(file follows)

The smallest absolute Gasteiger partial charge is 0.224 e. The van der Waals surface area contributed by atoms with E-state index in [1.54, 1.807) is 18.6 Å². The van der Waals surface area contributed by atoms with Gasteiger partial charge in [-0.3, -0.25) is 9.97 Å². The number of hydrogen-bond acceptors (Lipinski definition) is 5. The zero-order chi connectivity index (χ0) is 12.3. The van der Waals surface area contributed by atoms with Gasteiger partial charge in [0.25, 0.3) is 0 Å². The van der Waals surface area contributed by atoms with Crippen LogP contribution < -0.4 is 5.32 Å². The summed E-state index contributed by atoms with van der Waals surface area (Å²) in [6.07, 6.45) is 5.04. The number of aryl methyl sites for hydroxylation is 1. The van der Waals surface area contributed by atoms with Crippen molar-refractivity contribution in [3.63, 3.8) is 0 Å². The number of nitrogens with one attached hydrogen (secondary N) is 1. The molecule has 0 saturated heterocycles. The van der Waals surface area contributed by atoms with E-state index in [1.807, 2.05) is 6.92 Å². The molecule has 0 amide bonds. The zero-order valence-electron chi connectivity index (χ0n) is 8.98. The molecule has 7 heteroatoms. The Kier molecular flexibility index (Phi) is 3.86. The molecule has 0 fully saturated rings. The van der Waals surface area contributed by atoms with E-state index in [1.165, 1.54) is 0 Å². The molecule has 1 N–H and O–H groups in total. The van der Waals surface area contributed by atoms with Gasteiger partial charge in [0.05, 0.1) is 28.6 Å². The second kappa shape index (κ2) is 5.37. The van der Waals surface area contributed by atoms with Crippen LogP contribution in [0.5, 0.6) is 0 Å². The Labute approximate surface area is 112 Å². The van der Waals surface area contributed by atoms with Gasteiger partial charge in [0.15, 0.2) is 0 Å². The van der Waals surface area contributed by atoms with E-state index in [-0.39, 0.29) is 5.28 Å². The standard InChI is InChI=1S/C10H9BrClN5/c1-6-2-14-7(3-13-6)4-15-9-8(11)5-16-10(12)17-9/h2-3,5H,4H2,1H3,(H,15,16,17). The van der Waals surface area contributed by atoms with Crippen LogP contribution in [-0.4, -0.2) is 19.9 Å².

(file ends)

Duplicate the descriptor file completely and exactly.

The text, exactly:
The smallest absolute Gasteiger partial charge is 0.224 e. The van der Waals surface area contributed by atoms with E-state index in [1.54, 1.807) is 18.6 Å². The van der Waals surface area contributed by atoms with Gasteiger partial charge in [-0.3, -0.25) is 9.97 Å². The number of hydrogen-bond acceptors (Lipinski definition) is 5. The zero-order chi connectivity index (χ0) is 12.3. The van der Waals surface area contributed by atoms with Gasteiger partial charge in [0.25, 0.3) is 0 Å². The van der Waals surface area contributed by atoms with Crippen LogP contribution < -0.4 is 5.32 Å². The summed E-state index contributed by atoms with van der Waals surface area (Å²) in [6.07, 6.45) is 5.04. The number of aryl methyl sites for hydroxylation is 1. The van der Waals surface area contributed by atoms with Crippen molar-refractivity contribution in [3.63, 3.8) is 0 Å². The number of nitrogens with one attached hydrogen (secondary N) is 1. The molecule has 0 saturated heterocycles. The van der Waals surface area contributed by atoms with E-state index in [1.807, 2.05) is 6.92 Å². The molecule has 0 amide bonds. The zero-order valence-electron chi connectivity index (χ0n) is 8.98. The molecule has 7 heteroatoms. The Kier molecular flexibility index (Phi) is 3.86. The molecule has 0 fully saturated rings. The van der Waals surface area contributed by atoms with E-state index in [1.165, 1.54) is 0 Å². The molecule has 1 N–H and O–H groups in total. The van der Waals surface area contributed by atoms with Gasteiger partial charge in [0.05, 0.1) is 28.6 Å². The second kappa shape index (κ2) is 5.37. The van der Waals surface area contributed by atoms with Crippen LogP contribution in [0.5, 0.6) is 0 Å². The Labute approximate surface area is 112 Å². The van der Waals surface area contributed by atoms with Gasteiger partial charge in [0.15, 0.2) is 0 Å². The van der Waals surface area contributed by atoms with E-state index in [-0.39, 0.29) is 5.28 Å². The standard InChI is InChI=1S/C10H9BrClN5/c1-6-2-14-7(3-13-6)4-15-9-8(11)5-16-10(12)17-9/h2-3,5H,4H2,1H3,(H,15,16,17). The van der Waals surface area contributed by atoms with Crippen LogP contribution in [-0.4, -0.2) is 19.9 Å².